Other names: Ernest George
Locations in this story: Shaftesbury, DorsetBattersea, LondonMons, BelgiumLaz Alexandrinenstr, GermanyFulham, LondonSt. James, ShaftesburyLambeth, Surrey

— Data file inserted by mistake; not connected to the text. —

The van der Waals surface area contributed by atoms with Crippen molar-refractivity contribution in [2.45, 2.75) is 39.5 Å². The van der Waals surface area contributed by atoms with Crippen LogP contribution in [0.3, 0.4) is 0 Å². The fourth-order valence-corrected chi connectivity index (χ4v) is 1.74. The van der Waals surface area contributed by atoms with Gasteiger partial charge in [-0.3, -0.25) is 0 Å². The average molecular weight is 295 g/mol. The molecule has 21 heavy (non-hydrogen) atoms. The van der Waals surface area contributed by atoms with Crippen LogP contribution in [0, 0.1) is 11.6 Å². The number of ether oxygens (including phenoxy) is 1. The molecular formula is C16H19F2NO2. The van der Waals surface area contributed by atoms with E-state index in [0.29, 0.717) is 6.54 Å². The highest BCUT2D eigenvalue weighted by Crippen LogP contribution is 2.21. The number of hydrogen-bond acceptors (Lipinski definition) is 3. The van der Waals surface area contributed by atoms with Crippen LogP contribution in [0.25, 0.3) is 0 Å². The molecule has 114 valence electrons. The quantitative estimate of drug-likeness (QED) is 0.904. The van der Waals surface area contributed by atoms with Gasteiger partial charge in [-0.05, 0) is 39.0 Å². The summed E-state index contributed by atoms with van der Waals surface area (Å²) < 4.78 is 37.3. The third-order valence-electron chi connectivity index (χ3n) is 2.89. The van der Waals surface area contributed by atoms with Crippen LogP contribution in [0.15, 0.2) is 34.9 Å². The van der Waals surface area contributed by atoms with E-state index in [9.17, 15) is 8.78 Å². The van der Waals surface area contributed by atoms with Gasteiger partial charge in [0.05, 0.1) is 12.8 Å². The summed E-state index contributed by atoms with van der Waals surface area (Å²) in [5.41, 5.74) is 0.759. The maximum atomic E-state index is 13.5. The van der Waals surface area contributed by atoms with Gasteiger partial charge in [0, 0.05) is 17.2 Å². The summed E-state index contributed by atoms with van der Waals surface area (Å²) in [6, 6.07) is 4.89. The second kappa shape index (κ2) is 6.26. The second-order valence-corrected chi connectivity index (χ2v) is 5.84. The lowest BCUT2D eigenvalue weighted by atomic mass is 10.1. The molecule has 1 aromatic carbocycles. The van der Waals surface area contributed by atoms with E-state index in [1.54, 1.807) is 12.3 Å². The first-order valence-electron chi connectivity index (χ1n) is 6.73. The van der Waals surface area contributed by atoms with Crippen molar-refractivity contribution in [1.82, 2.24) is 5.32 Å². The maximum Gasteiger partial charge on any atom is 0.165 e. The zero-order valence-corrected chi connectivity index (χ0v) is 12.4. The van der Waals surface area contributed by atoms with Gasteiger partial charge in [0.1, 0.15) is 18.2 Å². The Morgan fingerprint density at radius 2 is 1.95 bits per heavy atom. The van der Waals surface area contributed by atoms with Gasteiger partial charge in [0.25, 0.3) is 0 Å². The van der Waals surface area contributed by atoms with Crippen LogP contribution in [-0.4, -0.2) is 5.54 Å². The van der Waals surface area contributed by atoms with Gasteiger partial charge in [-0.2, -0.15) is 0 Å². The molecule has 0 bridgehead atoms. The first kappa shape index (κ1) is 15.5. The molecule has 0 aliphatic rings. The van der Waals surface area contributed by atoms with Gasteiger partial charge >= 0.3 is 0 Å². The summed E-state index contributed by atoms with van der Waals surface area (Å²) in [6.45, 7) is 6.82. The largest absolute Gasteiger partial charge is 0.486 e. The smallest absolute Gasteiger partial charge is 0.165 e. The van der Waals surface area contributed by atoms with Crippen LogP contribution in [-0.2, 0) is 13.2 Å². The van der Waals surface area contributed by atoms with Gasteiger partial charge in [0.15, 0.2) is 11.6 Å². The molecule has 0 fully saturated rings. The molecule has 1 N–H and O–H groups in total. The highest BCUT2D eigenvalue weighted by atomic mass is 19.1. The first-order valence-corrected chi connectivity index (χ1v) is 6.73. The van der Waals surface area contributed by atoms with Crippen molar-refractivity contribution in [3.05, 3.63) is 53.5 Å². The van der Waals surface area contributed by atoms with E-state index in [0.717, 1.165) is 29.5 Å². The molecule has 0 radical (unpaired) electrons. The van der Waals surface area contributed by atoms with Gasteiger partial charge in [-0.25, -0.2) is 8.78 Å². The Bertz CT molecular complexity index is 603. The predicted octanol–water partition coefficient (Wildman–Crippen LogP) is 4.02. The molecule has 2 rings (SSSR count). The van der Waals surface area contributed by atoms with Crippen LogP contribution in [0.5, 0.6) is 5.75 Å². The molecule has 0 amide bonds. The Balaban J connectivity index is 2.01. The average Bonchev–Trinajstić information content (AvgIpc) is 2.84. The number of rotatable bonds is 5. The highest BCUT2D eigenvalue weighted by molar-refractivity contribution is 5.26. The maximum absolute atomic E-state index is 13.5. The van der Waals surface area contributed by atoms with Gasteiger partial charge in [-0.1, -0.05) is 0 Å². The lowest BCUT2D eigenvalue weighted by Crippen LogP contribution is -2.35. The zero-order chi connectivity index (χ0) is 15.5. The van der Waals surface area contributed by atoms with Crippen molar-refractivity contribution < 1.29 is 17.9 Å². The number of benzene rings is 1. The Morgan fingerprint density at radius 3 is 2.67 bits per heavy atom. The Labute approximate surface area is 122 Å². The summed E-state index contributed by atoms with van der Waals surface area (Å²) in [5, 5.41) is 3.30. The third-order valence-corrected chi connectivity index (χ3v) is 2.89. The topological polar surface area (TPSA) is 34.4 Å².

Story: Ernest George Hayter was born in Shaftesbury on 8th August 1886 and baptised at Holy Trinity Church on 29th August 1886, the son of Charles Hayter and Susan Jane Edwards Hayter (née Upjohn). He lived his early life latterly at 7 St. James Street, Shaftesbury. By 1911 he was boarding at 21 York Road, Battersea, London, SW, and described as working 'Under Government Army'. He enlisted and joined the 1st Battalion of the Dorsetshire Regiment and, at the outbreak of war was sent to Mons, Belgium, on 16 Aug 1914 and was almost immediately taken prisoner on 24th August 1914 only three weeks after the conflict began. He remained a Prisoner of War at a camp near Laz Alexandrinenstr, Germany, until his release at the time of the Armistice. He returned to Shaftesbury and there married Flora Kate Luke at Holy Trinity Church on 25th December 1918. He was eventually discharged from the army on 31st March 1920 with a pension and awarded the Victory and British War medals as well as the 1914/15 Star. The 1921 Census shows him living at 42 Cambria Road, Lambeth, Surrey, as an Indoor Messenger for the Ministry of Agriculture. His wife died in 1938 and he later re-married Ellen Lily May Fordham, a widow, at St. Dionis Church, Fulham, London, on 30 Jul 1939. By the time of the 1939 Register he was living at 12 Parsons Green Lane, Fulham, London, working as a Paper Keeper with the Ministry of Agriculture, Fisheries and Food. He died at the Westminster Memorial Hospital, Shaftesbury, on 2 Nov 1947 His brothers, Harry John Hayter and Percy Charles Hayter, also served in the conflict.